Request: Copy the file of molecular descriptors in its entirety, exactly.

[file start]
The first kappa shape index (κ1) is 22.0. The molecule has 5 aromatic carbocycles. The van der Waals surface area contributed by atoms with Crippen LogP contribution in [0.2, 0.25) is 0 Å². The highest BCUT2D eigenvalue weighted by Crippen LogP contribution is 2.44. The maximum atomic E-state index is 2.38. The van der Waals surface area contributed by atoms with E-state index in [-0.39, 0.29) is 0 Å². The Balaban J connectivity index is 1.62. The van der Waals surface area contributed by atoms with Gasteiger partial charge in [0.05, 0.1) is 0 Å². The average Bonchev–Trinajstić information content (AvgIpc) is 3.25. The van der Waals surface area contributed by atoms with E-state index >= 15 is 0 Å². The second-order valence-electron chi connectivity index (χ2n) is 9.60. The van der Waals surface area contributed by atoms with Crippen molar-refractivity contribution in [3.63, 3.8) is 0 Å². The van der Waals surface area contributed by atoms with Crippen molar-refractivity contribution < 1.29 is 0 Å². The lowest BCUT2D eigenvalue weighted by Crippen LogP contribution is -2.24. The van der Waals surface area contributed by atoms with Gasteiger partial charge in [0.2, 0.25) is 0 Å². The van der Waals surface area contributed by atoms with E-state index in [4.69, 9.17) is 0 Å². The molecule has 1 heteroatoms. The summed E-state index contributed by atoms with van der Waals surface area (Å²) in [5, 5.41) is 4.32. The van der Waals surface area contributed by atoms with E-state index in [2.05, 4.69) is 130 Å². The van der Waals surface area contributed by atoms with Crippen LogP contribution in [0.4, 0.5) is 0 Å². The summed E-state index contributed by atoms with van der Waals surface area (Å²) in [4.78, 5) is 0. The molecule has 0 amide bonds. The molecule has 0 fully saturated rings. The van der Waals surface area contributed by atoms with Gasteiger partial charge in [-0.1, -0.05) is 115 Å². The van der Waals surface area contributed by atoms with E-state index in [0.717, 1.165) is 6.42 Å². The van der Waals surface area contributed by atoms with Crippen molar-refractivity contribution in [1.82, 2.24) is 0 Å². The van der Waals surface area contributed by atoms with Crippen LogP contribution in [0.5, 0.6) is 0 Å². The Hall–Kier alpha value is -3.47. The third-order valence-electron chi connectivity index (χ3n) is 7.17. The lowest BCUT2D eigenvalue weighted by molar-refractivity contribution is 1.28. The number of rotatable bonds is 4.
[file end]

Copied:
The first kappa shape index (κ1) is 22.0. The molecule has 5 aromatic carbocycles. The van der Waals surface area contributed by atoms with Crippen LogP contribution in [0.2, 0.25) is 0 Å². The highest BCUT2D eigenvalue weighted by Crippen LogP contribution is 2.44. The maximum atomic E-state index is 2.38. The van der Waals surface area contributed by atoms with E-state index in [-0.39, 0.29) is 0 Å². The Balaban J connectivity index is 1.62. The van der Waals surface area contributed by atoms with Gasteiger partial charge in [0.05, 0.1) is 0 Å². The average Bonchev–Trinajstić information content (AvgIpc) is 3.25. The van der Waals surface area contributed by atoms with E-state index >= 15 is 0 Å². The second-order valence-electron chi connectivity index (χ2n) is 9.60. The van der Waals surface area contributed by atoms with Crippen molar-refractivity contribution in [3.63, 3.8) is 0 Å². The van der Waals surface area contributed by atoms with Crippen molar-refractivity contribution < 1.29 is 0 Å². The lowest BCUT2D eigenvalue weighted by Crippen LogP contribution is -2.24. The van der Waals surface area contributed by atoms with Gasteiger partial charge in [0.2, 0.25) is 0 Å². The van der Waals surface area contributed by atoms with E-state index in [4.69, 9.17) is 0 Å². The molecule has 1 heteroatoms. The summed E-state index contributed by atoms with van der Waals surface area (Å²) in [5, 5.41) is 4.32. The van der Waals surface area contributed by atoms with E-state index in [2.05, 4.69) is 130 Å². The van der Waals surface area contributed by atoms with Crippen LogP contribution in [0.4, 0.5) is 0 Å². The summed E-state index contributed by atoms with van der Waals surface area (Å²) in [4.78, 5) is 0. The molecule has 0 amide bonds. The molecule has 0 fully saturated rings. The van der Waals surface area contributed by atoms with Gasteiger partial charge in [-0.1, -0.05) is 115 Å². The van der Waals surface area contributed by atoms with E-state index in [0.717, 1.165) is 6.42 Å². The van der Waals surface area contributed by atoms with Crippen molar-refractivity contribution in [1.82, 2.24) is 0 Å². The van der Waals surface area contributed by atoms with Crippen LogP contribution in [0.5, 0.6) is 0 Å². The Hall–Kier alpha value is -3.47. The third-order valence-electron chi connectivity index (χ3n) is 7.17. The lowest BCUT2D eigenvalue weighted by molar-refractivity contribution is 1.28. The number of rotatable bonds is 4.